One unusual aspect of this painting is that normally Holbein produced portraits of living subjects and would present them as themselves. In this case he would need to find a model who could play the role of this Greek character. The lady chosen actually appeared again in another Holbein portrait of around the same time, though it didn't alter his general preference for portraying real life subjects.

Perhaps in some cases the artist would be forced to produce portraits of donors in any case, in order to receive their commissioned wage. Perhaps paintings such as this one, therefore, offered something of a break to the artist and a change of direction that renewed his creative mind. He may have felt the same with his most famous painting, Ambassadors, which zoomed out to reveal fuller length figures, along with a much more detailed background.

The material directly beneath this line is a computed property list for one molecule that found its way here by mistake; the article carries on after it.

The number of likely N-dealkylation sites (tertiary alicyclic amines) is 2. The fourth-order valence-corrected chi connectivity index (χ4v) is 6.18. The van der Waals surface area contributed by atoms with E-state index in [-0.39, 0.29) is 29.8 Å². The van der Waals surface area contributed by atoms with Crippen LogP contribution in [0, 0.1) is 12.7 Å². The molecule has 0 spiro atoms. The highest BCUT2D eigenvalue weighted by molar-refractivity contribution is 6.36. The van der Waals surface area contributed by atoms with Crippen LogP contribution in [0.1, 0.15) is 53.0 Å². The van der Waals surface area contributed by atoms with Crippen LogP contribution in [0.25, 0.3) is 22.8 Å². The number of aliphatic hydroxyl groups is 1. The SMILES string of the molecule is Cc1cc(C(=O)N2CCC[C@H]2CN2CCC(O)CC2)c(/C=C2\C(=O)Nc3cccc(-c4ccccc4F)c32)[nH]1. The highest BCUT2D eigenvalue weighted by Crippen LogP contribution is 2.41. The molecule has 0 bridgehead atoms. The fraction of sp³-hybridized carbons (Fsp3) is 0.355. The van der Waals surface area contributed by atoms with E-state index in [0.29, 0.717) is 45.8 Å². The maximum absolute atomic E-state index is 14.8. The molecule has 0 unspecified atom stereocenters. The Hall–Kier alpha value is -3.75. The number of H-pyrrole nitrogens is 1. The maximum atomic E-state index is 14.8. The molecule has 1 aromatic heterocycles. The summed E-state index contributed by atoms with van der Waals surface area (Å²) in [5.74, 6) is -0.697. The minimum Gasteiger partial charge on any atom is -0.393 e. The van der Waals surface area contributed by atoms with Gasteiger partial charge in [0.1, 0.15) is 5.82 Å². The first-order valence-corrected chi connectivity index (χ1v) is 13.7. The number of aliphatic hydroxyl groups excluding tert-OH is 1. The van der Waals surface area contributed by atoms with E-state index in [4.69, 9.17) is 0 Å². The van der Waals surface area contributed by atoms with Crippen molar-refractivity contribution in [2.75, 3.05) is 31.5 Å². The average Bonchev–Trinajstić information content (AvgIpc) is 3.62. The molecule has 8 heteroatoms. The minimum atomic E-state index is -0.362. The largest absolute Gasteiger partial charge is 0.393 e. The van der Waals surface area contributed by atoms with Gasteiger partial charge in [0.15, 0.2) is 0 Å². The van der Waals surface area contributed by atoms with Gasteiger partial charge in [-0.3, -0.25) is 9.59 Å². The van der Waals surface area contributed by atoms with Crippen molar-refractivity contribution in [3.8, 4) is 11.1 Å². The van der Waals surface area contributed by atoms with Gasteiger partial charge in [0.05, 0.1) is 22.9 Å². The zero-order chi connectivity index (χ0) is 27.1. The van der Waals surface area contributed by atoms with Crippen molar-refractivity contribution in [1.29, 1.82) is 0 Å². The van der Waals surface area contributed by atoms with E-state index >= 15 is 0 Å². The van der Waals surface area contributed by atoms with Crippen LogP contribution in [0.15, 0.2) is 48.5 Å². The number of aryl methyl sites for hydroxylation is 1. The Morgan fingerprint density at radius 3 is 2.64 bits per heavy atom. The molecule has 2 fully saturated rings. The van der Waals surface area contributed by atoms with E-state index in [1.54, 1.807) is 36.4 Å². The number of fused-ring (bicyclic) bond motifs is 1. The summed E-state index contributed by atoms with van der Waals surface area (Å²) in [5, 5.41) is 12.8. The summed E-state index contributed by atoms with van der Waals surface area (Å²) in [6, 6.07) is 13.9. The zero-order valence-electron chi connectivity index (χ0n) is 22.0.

Artist Holbein places the name of this painting in the bottom row, styling it as if it was part of a frame. This technique was commonly used by Netherlandish painter, Jan van Eyck, who perhaps paid more attention to a painting's frame than any other artist from the Renaissance. He saw it as an extension to the artwork, rather than just a presentational tool.